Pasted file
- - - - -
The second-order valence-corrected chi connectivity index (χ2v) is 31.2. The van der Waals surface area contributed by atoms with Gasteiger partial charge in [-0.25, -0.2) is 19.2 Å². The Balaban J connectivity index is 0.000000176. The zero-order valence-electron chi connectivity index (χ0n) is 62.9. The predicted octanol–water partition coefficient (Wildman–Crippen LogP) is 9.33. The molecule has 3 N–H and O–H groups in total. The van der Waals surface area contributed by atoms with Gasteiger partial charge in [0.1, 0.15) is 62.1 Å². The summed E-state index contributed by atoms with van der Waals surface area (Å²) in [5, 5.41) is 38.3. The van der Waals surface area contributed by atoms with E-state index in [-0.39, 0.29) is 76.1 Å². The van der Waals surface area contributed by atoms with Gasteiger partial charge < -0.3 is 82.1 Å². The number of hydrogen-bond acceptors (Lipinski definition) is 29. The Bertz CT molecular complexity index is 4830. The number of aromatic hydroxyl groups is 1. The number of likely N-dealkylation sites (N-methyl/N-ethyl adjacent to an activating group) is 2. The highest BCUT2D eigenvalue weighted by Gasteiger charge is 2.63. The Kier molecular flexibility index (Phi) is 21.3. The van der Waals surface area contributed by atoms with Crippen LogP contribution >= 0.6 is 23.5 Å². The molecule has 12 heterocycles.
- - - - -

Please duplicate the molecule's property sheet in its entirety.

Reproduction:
The second-order valence-corrected chi connectivity index (χ2v) is 31.2. The van der Waals surface area contributed by atoms with Gasteiger partial charge in [-0.25, -0.2) is 19.2 Å². The Balaban J connectivity index is 0.000000176. The zero-order valence-electron chi connectivity index (χ0n) is 62.9. The predicted octanol–water partition coefficient (Wildman–Crippen LogP) is 9.33. The molecule has 3 N–H and O–H groups in total. The van der Waals surface area contributed by atoms with Gasteiger partial charge in [0.1, 0.15) is 62.1 Å². The summed E-state index contributed by atoms with van der Waals surface area (Å²) in [5, 5.41) is 38.3. The van der Waals surface area contributed by atoms with E-state index in [-0.39, 0.29) is 76.1 Å². The van der Waals surface area contributed by atoms with Gasteiger partial charge < -0.3 is 82.1 Å². The number of hydrogen-bond acceptors (Lipinski definition) is 29. The Bertz CT molecular complexity index is 4830. The number of aromatic hydroxyl groups is 1. The number of likely N-dealkylation sites (N-methyl/N-ethyl adjacent to an activating group) is 2. The highest BCUT2D eigenvalue weighted by Gasteiger charge is 2.63. The Kier molecular flexibility index (Phi) is 21.3. The van der Waals surface area contributed by atoms with Crippen LogP contribution >= 0.6 is 23.5 Å². The molecule has 12 heterocycles.